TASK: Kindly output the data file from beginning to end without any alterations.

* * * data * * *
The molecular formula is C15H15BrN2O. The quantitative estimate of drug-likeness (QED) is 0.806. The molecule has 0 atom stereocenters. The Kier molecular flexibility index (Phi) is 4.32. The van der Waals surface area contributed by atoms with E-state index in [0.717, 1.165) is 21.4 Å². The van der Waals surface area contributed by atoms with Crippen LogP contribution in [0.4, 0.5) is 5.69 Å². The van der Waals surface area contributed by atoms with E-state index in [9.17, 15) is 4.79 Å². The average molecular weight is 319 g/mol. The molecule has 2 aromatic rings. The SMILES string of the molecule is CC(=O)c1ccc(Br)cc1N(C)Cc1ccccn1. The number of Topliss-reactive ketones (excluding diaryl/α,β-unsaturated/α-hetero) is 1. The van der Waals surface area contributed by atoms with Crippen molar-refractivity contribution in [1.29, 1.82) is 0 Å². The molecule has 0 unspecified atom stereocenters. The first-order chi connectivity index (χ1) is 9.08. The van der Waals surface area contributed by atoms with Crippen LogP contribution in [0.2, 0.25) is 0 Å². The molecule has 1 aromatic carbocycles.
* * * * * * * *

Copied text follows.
The molecular formula is C15H15BrN2O. The quantitative estimate of drug-likeness (QED) is 0.806. The molecule has 0 atom stereocenters. The Kier molecular flexibility index (Phi) is 4.32. The van der Waals surface area contributed by atoms with E-state index in [0.717, 1.165) is 21.4 Å². The van der Waals surface area contributed by atoms with Crippen LogP contribution in [0.4, 0.5) is 5.69 Å². The van der Waals surface area contributed by atoms with E-state index in [9.17, 15) is 4.79 Å². The average molecular weight is 319 g/mol. The molecule has 2 aromatic rings. The SMILES string of the molecule is CC(=O)c1ccc(Br)cc1N(C)Cc1ccccn1. The number of Topliss-reactive ketones (excluding diaryl/α,β-unsaturated/α-hetero) is 1. The van der Waals surface area contributed by atoms with Crippen molar-refractivity contribution in [1.29, 1.82) is 0 Å². The molecule has 0 unspecified atom stereocenters. The first-order chi connectivity index (χ1) is 9.08. The van der Waals surface area contributed by atoms with Crippen LogP contribution in [0.2, 0.25) is 0 Å². The molecule has 1 aromatic carbocycles.